Oh yes, although it’s a daunting thing when you actually sit in front of the computer and think, *Now what shall I write?*

What do you like to do in your spare time?

Well, I love to spend time with my family. Our kids aren’t going to be home for too much longer, so I’m trying to enjoy every minute.

When I have time, I enjoy reading a good novel, going to lunch with a friend, sewing, knitting, crocheting, playing flute or piano. I’d like to claim I garden, but my mother-in-law calls me the plant hit-lady.

Who is your favorite author and why?

C.S. Lewis. He has an amazing mind, and draws such wonderful metaphors.

What advice do you have for aspiring authors?

Don’t expect to produce perfect prose off the bat – just as you wouldn’t expect to play a Beethoven Sonata for your first piano lesson. Just believe in yourself, and persist.



Readers may get in touch with me through my website at

I also have a blog at

My book is available on Amazon

Autographed copies of the book are available at the publisher’s website.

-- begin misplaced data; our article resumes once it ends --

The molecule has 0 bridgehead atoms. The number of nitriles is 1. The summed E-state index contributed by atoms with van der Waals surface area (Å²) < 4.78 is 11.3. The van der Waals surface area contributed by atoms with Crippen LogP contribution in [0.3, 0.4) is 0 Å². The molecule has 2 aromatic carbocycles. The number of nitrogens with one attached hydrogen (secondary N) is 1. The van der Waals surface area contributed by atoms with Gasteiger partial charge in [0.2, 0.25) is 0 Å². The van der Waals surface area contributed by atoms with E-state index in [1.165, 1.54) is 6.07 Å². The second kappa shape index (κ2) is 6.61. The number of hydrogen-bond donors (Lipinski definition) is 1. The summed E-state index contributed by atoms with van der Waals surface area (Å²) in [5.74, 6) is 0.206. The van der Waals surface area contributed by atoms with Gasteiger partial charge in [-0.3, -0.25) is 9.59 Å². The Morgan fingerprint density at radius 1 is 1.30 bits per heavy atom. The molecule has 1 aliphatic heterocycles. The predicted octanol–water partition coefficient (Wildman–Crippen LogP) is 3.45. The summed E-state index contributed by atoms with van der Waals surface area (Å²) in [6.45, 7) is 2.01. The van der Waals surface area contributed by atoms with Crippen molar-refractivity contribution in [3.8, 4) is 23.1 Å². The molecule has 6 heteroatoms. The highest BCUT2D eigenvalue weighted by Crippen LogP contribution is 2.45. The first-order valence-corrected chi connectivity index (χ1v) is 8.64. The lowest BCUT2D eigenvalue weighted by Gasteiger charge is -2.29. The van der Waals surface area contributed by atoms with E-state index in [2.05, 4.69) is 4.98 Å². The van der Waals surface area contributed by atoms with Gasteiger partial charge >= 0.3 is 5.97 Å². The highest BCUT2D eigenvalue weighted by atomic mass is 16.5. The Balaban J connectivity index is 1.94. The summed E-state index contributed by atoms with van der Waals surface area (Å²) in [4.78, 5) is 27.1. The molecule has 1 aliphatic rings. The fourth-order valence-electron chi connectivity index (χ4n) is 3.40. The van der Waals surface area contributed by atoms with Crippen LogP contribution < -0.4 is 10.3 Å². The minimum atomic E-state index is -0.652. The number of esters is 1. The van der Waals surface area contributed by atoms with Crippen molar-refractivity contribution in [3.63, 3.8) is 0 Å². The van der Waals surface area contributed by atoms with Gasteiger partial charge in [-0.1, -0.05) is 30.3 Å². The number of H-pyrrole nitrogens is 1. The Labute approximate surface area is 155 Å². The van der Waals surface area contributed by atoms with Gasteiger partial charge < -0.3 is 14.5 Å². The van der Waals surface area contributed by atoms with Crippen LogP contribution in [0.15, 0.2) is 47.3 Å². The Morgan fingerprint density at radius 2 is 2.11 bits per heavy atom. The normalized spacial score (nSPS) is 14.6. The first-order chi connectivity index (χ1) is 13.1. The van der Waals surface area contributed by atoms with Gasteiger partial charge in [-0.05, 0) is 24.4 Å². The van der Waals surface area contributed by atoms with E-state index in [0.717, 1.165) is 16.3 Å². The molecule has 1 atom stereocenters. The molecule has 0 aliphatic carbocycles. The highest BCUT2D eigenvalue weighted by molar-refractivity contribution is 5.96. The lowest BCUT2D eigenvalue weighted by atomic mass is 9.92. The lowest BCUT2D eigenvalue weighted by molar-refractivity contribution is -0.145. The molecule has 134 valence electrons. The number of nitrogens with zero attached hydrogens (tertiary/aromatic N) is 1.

And if you leave your name and contact information here on this post, your name will be entered to win a free autographed copy of this terrific book! Tell me, if you could travel in time, what time period would you visit?


Tarasview said...

If I could travel in time... wow... um... I guess I'd like to be a really rich lady in the renaissance period... I hear they appreciated us plus sized women back then ;) The garden of Eden BEFORE the incident with the snake and the apple sounds nice too.

valerie2350 said... many choices... think I'd like to go back to the early 1800's to experience the unpoluted beauty of america :)

Merry said...

Regency England would be interesting.

darbyscloset said...

I would travel to Egypt with the gueens and cat statues.....just to see it all up close and personal!
darbyscloset at yahoo dot com

Kimberly Gail said...

I would love to go back to the Victorian era. okay I'll admit it, it's just because I love the clothes

Kim said...

Congratulations Darby! You win this drawing! Please be watching for your confirmation email!

Thanks everyone!